Story Bank: USING ANTIBIOTICS WISELY with NICOLETTE HAHN NIMAN
There are two main types of antibiotics, which have different effects on animals. Nicolette Niman describes these terms, explaining why therapeutic antibiotics can be beneficial, while sub-therapeutic antibiotics tend to be harmful.
Douglas Gayeton: Why did you become interested in the use of antibiotics in meat?
Nicolette Niman: My interest in this issue started when I was working as an environmental lawyer. We became aware that the vast majority of antibiotics in the United States every year are actually used in animal agriculture. They are used on animals that are not sick to speed up their growth and enable the crowded conditions for their housing. This is a huge environmental issue because antibiotic-resistant bacteria and antibiotic residue are potentially on the food and in the environment, including the soil and water that are affected by these farming operations.
DG: Concerning antibiotics, what would you list as the top considerations people should take into account while looking at meat options?
NN: The biggest problem with using antibiotics in animal farming is the potential for their overuse. They’re commonly misused on a daily basis in the United States. When they are overused by continually putting them in daily feed, the population of bacteria evolved on the farm becomes very resistant to these drugs. When humans come in contact with those bacteria, either by being on the farm or by eating the food products from that farm, a person can contract an illness impossible to treat with antibiotics. It’s a huge human health issue.
DG: Can you give me your definition of therapeutic antibiotics?
NN: Therapeutic antibiotics are a specific dose of antibiotics used for a limited period of time and in an amount calculated for an individual animal to cure an individual disease. It’s similar to when you go to a doctor and you get a prescription. There’s a set amount of medicine that treats an illness caused by particular bacteria. The dose has been calculated very carefully by pharmaceutical companies and the medical industry. If you take the full dose of antibiotics, you will wipe out nearly all of the bacteria that exists in the human or animal body with that dosage.
DG: Can you give me your definition for sub- therapeutic antibiotics and any implications of this?
NN: Sub-therapeutic antibiotics have a low level dosage used for an extended period of time on healthy cattle or other animals. They’re mainly used to increase their daily weight gain. The mechanism for this is not totally understood, but when antibiotics are given to animals on a continuous, low-level basis, they actually gain weight faster. All animals are sold based on their weight. From the farmer’s or rancher’s perspective, it makes a lot of sense to try to get the animal to a higher weight as quickly as possible because it saves them money.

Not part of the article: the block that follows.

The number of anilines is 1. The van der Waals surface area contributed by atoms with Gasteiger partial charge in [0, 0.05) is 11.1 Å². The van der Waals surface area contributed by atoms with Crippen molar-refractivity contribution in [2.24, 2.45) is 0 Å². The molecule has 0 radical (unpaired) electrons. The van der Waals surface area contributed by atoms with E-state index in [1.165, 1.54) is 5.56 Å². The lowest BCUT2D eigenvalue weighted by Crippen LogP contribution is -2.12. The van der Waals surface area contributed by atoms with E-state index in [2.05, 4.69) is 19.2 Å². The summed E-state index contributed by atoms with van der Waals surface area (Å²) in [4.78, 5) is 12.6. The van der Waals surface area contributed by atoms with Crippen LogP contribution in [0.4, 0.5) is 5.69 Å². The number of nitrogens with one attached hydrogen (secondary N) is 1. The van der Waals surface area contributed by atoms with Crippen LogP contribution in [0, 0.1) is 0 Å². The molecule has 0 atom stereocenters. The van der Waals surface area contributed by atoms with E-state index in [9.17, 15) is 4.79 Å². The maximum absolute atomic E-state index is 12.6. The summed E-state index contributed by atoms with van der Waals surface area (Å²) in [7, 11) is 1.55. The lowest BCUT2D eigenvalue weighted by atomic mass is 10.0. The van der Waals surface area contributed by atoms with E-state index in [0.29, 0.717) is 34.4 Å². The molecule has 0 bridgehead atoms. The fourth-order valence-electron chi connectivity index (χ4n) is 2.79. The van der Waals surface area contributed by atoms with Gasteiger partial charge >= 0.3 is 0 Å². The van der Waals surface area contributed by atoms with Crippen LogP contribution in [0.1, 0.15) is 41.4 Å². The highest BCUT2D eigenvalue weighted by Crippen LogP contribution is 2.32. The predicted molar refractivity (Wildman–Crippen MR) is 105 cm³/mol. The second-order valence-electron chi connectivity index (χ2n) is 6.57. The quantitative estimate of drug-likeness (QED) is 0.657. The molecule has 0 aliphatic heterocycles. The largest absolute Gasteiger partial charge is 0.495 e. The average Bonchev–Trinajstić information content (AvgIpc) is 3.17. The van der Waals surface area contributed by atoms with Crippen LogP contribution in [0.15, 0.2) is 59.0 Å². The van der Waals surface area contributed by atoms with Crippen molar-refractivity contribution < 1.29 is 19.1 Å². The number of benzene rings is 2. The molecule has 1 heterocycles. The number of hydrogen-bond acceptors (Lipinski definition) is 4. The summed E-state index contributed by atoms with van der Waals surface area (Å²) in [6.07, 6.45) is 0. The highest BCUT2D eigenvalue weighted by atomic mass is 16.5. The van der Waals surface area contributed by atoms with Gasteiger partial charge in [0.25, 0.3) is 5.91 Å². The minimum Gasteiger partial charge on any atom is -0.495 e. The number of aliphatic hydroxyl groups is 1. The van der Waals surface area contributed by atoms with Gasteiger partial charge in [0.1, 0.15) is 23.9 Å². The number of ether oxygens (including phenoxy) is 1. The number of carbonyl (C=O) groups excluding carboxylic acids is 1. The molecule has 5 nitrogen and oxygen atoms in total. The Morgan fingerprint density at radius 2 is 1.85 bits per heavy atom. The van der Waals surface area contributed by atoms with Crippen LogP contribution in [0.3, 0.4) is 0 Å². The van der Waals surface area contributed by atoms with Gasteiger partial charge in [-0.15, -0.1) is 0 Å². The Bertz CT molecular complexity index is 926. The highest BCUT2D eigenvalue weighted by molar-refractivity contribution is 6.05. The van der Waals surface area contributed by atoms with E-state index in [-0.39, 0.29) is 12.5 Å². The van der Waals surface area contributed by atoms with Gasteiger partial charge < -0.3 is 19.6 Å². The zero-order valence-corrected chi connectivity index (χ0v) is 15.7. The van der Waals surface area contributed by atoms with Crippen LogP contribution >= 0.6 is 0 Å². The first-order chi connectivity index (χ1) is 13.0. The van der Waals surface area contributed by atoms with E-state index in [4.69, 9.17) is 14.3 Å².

DG: So antibiotics can have a number of functions for a farmer?
NN: There are two totally different uses. One is for treating an individual animal that is actually sick and treating it with the prescribed dose. This usage of therapeutic antibiotics has not been shown to contribute to the rise of antibiotic-resistant bacteria. The sub-therapeutic antibiotics, where animals are continually being given this low dose, repeatedly foster the rise of antibiotic-resistant bacteria. In my opinion, using antibiotics to treat an individual animal’s illness is entirely defensible and actually a good practice. However, the overuse of antibiotics is a totally unacceptable practice.
Nicolette Hahn Niman is an attorney and livestock rancher. She is a passionate advocate of sustainable food production who wrote the book Righteous Porkchop: Finding a Life and Good Food Beyond Factory Farms (HarperCollins, 2009), and numerous essays for the New York Times and Los Angeles Times. She has given talks contrasting industrial production with sustainable farming all over the United States. Previously, she was Senior Attorney for the environmental organization Waterkeeper, where she was in charge of the organization’s campaign to reform the concentrated livestock and poultry industry. She lives in Northern California with her son, Miles, and her husband, Bill Niman. Bill founded Niman Ranch, a natural meat company supplied by over 700 traditional farmers and ranchers. The Nimans now sell meat from their ranch under the name BN Ranch.